“What I was being handed, were ablest views of what it means to be a person with a disability. I was always somebody weak, being looked after by a carer, but I’m a mother, married and a daughter.” Kim Tserkezie
If paying attention, it is easy to notice in the last several years of awards ceremony seasons, the volume of demand for better representation of women or people of colour within the performing arts, has been turned up several decibels. In recent decades, misogyny and racism are more outward than ever, so the resulting backlash is stronger, louder voices of injustice. Yet is there an entire talent base waiting in the wings, being drowned out by the clamour to be represented? The answer could not be clearer. As there have been seismic movements for gender and racial inequalities, the diversity discourse habitually stops short of an entire section of the populous who have always been around. People with additional needs, seen or unseen, work twice as hard to achieve, enjoy the same level of autonomy as others or receive the same recognition within occupational parameters.
The need to learn managing life differently begins from day one but is galvanised in the formative years of education. Ada Eravama, 23 and based in Manchester, is Assistant Director at Mind the Gap theatre company. Immigrating from Nigeria with a visual impairment, she discovered the performing arts in high school. Despite many of her GCSE’s being in drama or art, there was no suggestion in taking that path as, there are unspoken ‘givens’ that certain fields are off limits for a person with additional needs. Someone with a visual impairment will not be a taxi driver or medical doctor, but often not enough is done to ‘make things happen’ where there are possibles. All participants for this article reflected a deep frustration of the rare representation of people with additional needs and when represented, roles often mirror negative societal views. Eravama cites the 1994 film, Forest Gump as a positive portrayal of how a character can thrive with the disability in the background while still getting on with life, joining the army or going fishing – as of course people with additional needs do. She said: “I wish more films were like that. By now, people know about learning difficulty or how a blind person can participate.” However, with the barely visible presence of actors with additional needs, stories with character before additional challenges, could be presumed exceptional.
Multi-award winning Kim Tserkezie, who played Penelope (Penny) Pocket in children’s show Balamory and Jasmine in short film, Obsession, emphasised a downward turn of being handed roles which reflect a societal view of a person with additional needs. “What I was being handed, were ablest views of what it means to be a person with a disability. I was always somebody weak, being looked after by a carer, but I’m a mother, married and a daughter.” Taking stock, Tserkezie reclaimed control and dignity in founding Scattered Pictures – her own production company, providing examples of how things ‘can be done’.
The Big Picture
In many areas of employment, people with additional needs are shunned or railroaded. There is not the same level of encouragement for people with various levels of additional challenges to fulfil their potential or dreams, as there are for others. While educating employers across the board is another conversation, within the world of performing arts, Tserkezie highlights a kind of bending-over-backwards: “We have made cycles of seminars, training sessions and workshops where we are trying to support people without disabilities to understand where we are coming from. Yet we never get to share in the decision making or get on funding boards.” Citing the need for power structures to change from the top.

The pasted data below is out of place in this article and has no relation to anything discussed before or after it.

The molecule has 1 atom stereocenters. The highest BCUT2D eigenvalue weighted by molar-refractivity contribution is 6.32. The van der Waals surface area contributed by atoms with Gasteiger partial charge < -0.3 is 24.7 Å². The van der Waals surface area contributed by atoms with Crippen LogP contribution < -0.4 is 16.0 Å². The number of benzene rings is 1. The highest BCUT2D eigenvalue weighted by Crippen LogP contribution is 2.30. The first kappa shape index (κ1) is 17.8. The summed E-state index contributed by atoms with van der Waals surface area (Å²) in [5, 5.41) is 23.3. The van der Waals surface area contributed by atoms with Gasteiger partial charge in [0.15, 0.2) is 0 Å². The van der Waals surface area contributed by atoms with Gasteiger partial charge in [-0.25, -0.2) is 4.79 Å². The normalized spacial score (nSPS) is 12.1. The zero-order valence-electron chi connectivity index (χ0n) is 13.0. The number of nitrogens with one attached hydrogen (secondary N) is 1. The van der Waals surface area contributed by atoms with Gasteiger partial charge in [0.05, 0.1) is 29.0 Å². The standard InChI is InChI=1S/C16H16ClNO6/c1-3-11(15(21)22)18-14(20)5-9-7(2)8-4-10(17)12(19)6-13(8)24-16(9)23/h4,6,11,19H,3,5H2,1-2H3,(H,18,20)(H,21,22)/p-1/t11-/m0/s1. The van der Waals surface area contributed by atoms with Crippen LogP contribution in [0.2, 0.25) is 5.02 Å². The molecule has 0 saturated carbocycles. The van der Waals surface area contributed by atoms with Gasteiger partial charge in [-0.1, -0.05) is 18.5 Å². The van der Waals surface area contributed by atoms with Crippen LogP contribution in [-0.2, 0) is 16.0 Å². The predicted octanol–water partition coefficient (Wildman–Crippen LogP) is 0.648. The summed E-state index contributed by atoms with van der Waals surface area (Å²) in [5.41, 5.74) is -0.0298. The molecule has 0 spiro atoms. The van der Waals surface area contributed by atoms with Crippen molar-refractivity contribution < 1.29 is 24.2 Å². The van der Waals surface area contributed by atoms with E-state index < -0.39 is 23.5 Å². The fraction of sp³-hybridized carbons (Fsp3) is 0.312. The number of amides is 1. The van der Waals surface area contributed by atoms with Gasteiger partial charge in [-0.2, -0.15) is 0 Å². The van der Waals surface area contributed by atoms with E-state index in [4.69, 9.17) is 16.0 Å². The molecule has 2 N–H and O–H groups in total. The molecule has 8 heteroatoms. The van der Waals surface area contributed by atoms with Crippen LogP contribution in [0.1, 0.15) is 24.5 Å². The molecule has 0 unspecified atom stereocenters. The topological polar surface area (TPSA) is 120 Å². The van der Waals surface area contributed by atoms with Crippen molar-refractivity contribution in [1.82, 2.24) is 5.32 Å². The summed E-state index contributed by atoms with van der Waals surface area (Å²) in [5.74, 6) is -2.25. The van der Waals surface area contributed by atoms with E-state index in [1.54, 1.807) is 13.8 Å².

Auriol Britton, a Bristol-based singer and writer with a visual impairment, played in a short film as a one-off does not think people with additional needs demand better representation enough. She says: “Many people with disabilities aren’t particularly emancipated. they could do more to put across a positive image of what they can do and their relationship with society would see themselves less as victims, but without losing sight, in some circumstances allowances do need to be made.”
Elizabeth Wainwright, a freelance creative with a visual impairment, says it can be scary to demand better. “I’m 53 now, but it’s only up until recently have I begun to shout about it.”
Equally contentious, is people without additional needs playing roles of those with additional challenges. The argument by actors without additional needs is the fact of being commissioned to play ‘something you are not’ Wainwright points out, but the argument falls short when the upshot is a portrayal of societal stereotypes. Tserkezie agrees: “It’s like the industry saying, ‘we don’t think you can sell the film or TV show. We don’t think people want to hear you, look at you…” She stresses exhaustion at having to work harder to overcome barriers placed in the way of doing her job, such as excuses for lack of opportunities or poor representation. Wainwright said: “There are a few of us working incredibly hard.” –being a dogged individual, but for young talent trying to get their foot-in-the-door or those less confident, it is tenable how one can be frozen out of what Tserkezie calls an ablest industry.
On a positive note, Tserkezie has been extremely active within the British Film Institute (BFI). She is on the Disability Advisory Group and has played a pivotal role in helping to influence policy and cast lead roles, for and played by actors with additional needs. Yet, it is still within the wider narrative of equality and diversity itself, that marginalises those perceived as having less agency to shout and be heard.